Durham University
Programme and Module Handbook

Undergraduate Programme and Module Handbook 2023-2024 (archived)

Module CLAS2731: Ancient Epistolography

Department: Classics and Ancient History

CLAS2731: Ancient Epistolography

Type Open Level 2 Credits 20 Availability Not available in 2023/24 Module Cap Location Durham


  • CLAS1601 or CLAS1301 or CLAS1731


  • None

Excluded Combination of Modules

  • None


  • to build on Level 1 knowledge of classical literature by providing an introduction to the literary genre of epistolography and its different forms
  • to develop further skills of literary analysis acquired at Level 1 through a deeper and closer exploration of particular texts
  • to deepen students' understanding of culture at large by exploring the political and social functions of ancient epistolography.


  • The texts to be used in this module may vary from year to year (in part to ensure appropriate fit with texts encountered in earlier levels of study). Typically they will be drawn from the following:
  • ancient theories of letter-writing: e.g. Demetrius (Peri Hermeneias 223-235), Seneca (Epist. 38, 40, 67 and 75), Gregory of Nazianzus (Epist. 51), Iulius Victor (Rhetorica 27), Pseudo-Demetrius and Pseudo-Libanius
  • later theories of letter-writing: e.g. Erasmus of Rotterdam (De conscribendis epistulis) and Christian Fürchtegott Gellert (Praktische Abhandlung von dem guten Geschmacke in Briefen, 1751), more recent approaches (20th/21st centuries)
  • prose letters: e.g. Cicero, Seneca, Pliny the Younger, Fronto and Marcus Aurelius, authors from the Second Sophistic (esp. Aelian, Alciphron and Philostratus), St. Jerome
  • poetic letters: e.g. Ovid (Tristia and Epistulae ex Ponto, Heroides), letters in drama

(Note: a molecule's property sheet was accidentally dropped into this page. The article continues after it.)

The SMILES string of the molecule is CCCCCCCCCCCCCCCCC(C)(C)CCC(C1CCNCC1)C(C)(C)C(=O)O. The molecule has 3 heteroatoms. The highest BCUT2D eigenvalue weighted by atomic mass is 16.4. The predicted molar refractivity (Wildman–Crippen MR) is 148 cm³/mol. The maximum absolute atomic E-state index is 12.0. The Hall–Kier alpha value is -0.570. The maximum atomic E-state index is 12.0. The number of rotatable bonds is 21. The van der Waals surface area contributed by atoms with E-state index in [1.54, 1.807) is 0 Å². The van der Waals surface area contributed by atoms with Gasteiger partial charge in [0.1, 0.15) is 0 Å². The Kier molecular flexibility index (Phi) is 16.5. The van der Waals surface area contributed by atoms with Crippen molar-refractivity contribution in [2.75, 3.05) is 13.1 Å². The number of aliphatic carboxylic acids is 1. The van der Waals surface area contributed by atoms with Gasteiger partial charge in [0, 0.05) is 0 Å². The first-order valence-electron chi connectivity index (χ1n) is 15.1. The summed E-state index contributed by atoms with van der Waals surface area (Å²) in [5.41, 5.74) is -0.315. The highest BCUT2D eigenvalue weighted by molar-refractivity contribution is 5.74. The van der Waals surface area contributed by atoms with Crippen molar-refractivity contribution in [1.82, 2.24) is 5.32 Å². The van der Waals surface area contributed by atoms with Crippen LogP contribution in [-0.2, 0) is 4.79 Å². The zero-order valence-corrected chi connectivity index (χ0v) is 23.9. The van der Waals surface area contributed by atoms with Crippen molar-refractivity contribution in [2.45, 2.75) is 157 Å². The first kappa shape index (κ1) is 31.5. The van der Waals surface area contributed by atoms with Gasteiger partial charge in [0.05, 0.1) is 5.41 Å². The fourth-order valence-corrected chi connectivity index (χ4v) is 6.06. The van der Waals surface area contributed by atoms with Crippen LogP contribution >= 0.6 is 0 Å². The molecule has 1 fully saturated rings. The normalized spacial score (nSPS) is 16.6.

• non-literary (documentary) letters on papyri and other materials

Learning Outcomes

Subject-specific Knowledge:
  • knowledge of some major examples of ancient epistolography and its different forms
  • familiarity with the notion of literary genre and an understanding of genre-boundaries
  • knowledge of the political and social contexts relevant to understanding ancient epistolography.
Subject-specific Skills:
  • an ability to make intelligent use of the notion of genre in the analysis of literature
  • an ability to make use of the socio-cultural and historical context in the assessment of literary texts
  • a broader ability to draw on diverse theoretical approaches in literary analysis.
Key Skills:
  • an ability to engage in an informed and sophisticated way with diverse and challenging texts;
  • an ability to compare and assess different interpretative approaches and methodologies;
  • a capacity to sustain a clear, well-structured and well-defended argument in written form.

Modes of Teaching, Learning and Assessment and how these contribute to the learning outcomes of the module

  • Classes focus on the main texts and topics covered in the course and enable students to discuss and develop their ideas in an interactive environment.
  • Student presentations (ideally in smaller groups) provide an impulse for further discussions.
  • The summative essay will assess the students' familiarity with the evidence and the sophistication of their analyses. It will test student's ability to focus on relevant issues and organise knowledge and argument appropriate to questions raised.

Teaching Methods and Learning Hours

Activity Number Frequency Duration Total/Hours
Classes 14 1 per week (7 in Michaelmas Term and 7 in Epiphany Term) 2 hours 28
Preparation and reading 172
Total 200

Summative Assessment

Component: Essay Component Weighting: 100%
Element Length / duration Element Weighting Resit Opportunity
Summative essay 4,000-5,000 words 100% Yes

Formative Assessment:

One formative exercise

Attendance at all activities marked with this symbol will be monitored. Students who fail to attend these activities, or to complete the summative or formative assessment specified above, will be subject to the procedures defined in the University's General Regulation V, and may be required to leave the University